Supply chains and the Internet becoming inseparable

Can you imagine running a supply chain without phones, faxes or email?  One where you were dependent upon the mail for orders and information? In this information age, that is truly a business nightmare. But, the time is rapidly approaching when we will not be able to run supply chain and logistics operations without Internet services. 

The Internet, with its AAA (anyone, anywhere, anytime) facilitating of real time information, has had a major impact on many businesses and their activities, in particular retailing and business-to-consumer operations.  Logistics operations always a conservative area of business have been slow to endorse and embrace the Web. However, logistics Software as a Service (known as SaaS or On-Demand) has now passed the early adopters stage and logistics operators are potentially amongst the biggest beneficiaries in this new web based information world and British software providers are leading the world.  

It is only in the last few years that we have seen a change in the way that the web can be used to provide software services as opposed to a technology for exchanging information for on-premises software.  Most supply chain professionals would agree that key to supply chain integration and efficiency are collaboration and visibility.  Essential to these goals is real time information, available to companies, customers, suppliers and their logistics service providers on a need to know basis. 

Attempts to integrate supply chains, instead of creating best-of-breed  solutions, have in fact usually created the best which we can cobble together solutions. Supply chains typically have multiple technologies which cannot talk to each other, and have separate IT support, including CRM, WMS, TMS, In-cab/telematics and handhelds.  

This Heath Robinson approach will soon be consigned to history, and this applies whether integrated or disparate systems are involved.  Web developments such as SaaS and on-Demand mean that most legacy systems (apart from unique ones), in-house large servers, data centres and software developments will become a thing of the past. Communications will be seamless between all extended supply chain partners.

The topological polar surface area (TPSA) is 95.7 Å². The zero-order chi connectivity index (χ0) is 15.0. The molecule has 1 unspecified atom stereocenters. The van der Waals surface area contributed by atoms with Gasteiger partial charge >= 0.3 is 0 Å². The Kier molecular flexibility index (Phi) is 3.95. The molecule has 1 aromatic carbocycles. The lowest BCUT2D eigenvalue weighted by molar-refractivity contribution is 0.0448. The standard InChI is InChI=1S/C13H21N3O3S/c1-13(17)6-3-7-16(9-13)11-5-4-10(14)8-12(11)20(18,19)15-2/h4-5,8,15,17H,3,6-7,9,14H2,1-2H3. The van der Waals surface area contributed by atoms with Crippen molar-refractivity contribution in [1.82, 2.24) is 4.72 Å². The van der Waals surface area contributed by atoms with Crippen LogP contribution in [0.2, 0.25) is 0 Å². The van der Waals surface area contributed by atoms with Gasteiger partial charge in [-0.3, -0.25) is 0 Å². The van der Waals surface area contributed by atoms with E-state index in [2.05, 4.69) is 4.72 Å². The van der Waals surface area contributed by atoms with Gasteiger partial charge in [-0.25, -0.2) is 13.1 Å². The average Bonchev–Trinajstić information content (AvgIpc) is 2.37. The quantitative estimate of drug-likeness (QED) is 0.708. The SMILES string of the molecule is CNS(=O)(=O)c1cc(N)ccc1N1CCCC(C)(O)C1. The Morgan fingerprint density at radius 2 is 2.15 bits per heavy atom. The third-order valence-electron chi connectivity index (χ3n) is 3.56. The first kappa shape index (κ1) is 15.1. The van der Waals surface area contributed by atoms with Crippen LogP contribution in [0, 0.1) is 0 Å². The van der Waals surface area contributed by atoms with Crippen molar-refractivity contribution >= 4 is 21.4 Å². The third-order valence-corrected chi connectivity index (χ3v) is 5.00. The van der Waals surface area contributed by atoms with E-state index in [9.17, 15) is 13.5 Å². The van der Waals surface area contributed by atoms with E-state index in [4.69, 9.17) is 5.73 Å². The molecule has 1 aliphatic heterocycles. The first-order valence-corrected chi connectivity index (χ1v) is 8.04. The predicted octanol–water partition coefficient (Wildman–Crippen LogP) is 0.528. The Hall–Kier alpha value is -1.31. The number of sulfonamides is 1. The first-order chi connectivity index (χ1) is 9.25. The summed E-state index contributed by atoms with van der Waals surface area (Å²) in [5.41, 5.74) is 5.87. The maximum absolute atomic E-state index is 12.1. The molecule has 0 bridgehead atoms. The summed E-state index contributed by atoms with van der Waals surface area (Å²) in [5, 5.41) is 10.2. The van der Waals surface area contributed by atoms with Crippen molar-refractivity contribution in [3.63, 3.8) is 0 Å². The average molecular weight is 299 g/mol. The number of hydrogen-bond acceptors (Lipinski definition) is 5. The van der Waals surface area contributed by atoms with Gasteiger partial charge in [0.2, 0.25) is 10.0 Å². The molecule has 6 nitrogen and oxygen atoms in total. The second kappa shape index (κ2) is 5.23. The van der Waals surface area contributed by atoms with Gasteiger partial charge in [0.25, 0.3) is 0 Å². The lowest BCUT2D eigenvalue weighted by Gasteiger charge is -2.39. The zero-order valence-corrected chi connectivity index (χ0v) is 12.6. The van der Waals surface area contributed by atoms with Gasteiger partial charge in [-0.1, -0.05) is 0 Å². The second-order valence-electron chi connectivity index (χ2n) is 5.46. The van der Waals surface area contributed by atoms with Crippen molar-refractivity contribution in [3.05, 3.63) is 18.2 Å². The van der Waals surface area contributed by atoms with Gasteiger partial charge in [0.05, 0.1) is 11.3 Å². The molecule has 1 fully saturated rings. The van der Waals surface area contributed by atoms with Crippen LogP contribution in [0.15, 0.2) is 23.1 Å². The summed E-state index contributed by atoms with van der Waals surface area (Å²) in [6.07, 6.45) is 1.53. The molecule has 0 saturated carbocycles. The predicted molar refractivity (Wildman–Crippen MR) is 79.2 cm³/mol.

Many developments for web based business solutions have followed consumer technologies.  The next big move in this direction is social networking developed for supply chain business partners.  Companies, who will already have visibility of their transactions across the extended supply chain, will be able to collaborate to jointly manage events as they occur.  This is a dramatic leap in logistics related customer service- and at a low cost.   

Logistics SaaS solutions are available now and, apart from the major business benefits of real time supply chain event management, offer very significant financial benefits.  There is no capital expenditure involved, because these services are available on a pay-as-you-use basis; there are no ongoing or hidden charges for upgrades and maintenance; there is seamless integration with legacy systems; and they are more tax efficient.  The usual problem of buying over-capacity in business software does not exist the service provider makes the additional capacity available and only charges for it - as and when it is needed.  To quote Subrah Iyar, the CEO of WebEx Dont buy the cow because you want a drink of milk! 

Many traditional logistics applications are now available as SaaS subscription services, including CarrierNetOnline from my own company ( Others include routing and scheduling (, warehousing (, supply chain connectivity ( and hi-tech industry procurement ( All except e2open are British companies, leading the world in logistics SaaS applications. 

In fact, we are only just at the beginning with web applications and SaaS in particular. WEB 2.0 is progressing in leaps and bounds and for SaaS users new features which are made possible by these developments will be made available quickly, seamlessly and without business disruption. 

Because of these seamless and real time communications, supply chains will finally become event driven. Genuine knowledge of what is going on out there NOW and the ability to automatically alert affected players means we will be able to fix problems as they arise.  There will no longer be the need to be re-active and struggle to find data which will tell us what went wrong and why. 

The supply chain will be able to absorb small companies into a seamlessly integrated whole.  Currently they are a problem because they do not have the necessary technology to integrate, but Software as a Service is just as cost effective for very small companies as for the largest a level playing field at last. 

There is no doubt that the web will very soon be as essential to businesses as the phone, you will not be able to do business without it.  Companies who embrace these new technologies will continue to grow and develop and will have higher customer service at lower cost levels, but those who remain Internet luddites will not survive.

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